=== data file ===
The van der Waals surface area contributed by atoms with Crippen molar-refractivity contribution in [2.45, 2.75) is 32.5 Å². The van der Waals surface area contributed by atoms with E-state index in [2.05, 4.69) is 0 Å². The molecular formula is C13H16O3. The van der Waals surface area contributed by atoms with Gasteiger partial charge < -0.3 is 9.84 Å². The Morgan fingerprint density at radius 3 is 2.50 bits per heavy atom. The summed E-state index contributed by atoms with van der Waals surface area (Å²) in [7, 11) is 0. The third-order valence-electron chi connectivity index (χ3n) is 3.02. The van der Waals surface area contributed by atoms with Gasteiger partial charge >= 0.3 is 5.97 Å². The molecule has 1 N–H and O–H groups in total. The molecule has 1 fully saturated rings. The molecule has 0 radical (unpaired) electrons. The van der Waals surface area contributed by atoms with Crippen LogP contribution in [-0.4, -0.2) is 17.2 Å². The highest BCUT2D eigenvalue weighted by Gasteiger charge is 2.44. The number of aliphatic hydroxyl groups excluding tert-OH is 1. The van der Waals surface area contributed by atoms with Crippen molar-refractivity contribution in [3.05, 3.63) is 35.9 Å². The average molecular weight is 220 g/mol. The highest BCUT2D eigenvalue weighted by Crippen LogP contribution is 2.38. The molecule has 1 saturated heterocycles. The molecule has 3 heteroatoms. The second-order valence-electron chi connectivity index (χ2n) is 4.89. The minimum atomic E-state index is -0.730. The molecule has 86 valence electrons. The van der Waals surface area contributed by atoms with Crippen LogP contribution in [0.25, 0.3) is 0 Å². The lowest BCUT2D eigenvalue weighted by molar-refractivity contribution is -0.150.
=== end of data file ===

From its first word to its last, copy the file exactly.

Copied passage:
The van der Waals surface area contributed by atoms with Crippen molar-refractivity contribution in [2.45, 2.75) is 32.5 Å². The van der Waals surface area contributed by atoms with E-state index in [2.05, 4.69) is 0 Å². The molecular formula is C13H16O3. The van der Waals surface area contributed by atoms with Gasteiger partial charge < -0.3 is 9.84 Å². The Morgan fingerprint density at radius 3 is 2.50 bits per heavy atom. The summed E-state index contributed by atoms with van der Waals surface area (Å²) in [7, 11) is 0. The third-order valence-electron chi connectivity index (χ3n) is 3.02. The van der Waals surface area contributed by atoms with Gasteiger partial charge >= 0.3 is 5.97 Å². The molecule has 1 N–H and O–H groups in total. The molecule has 1 fully saturated rings. The molecule has 0 radical (unpaired) electrons. The van der Waals surface area contributed by atoms with Crippen LogP contribution in [-0.4, -0.2) is 17.2 Å². The highest BCUT2D eigenvalue weighted by Gasteiger charge is 2.44. The number of aliphatic hydroxyl groups excluding tert-OH is 1. The van der Waals surface area contributed by atoms with Crippen molar-refractivity contribution in [3.05, 3.63) is 35.9 Å². The average molecular weight is 220 g/mol. The highest BCUT2D eigenvalue weighted by Crippen LogP contribution is 2.38. The molecule has 1 saturated heterocycles. The molecule has 3 heteroatoms. The second-order valence-electron chi connectivity index (χ2n) is 4.89. The minimum atomic E-state index is -0.730. The molecule has 86 valence electrons. The van der Waals surface area contributed by atoms with Crippen LogP contribution in [0.25, 0.3) is 0 Å². The lowest BCUT2D eigenvalue weighted by molar-refractivity contribution is -0.150.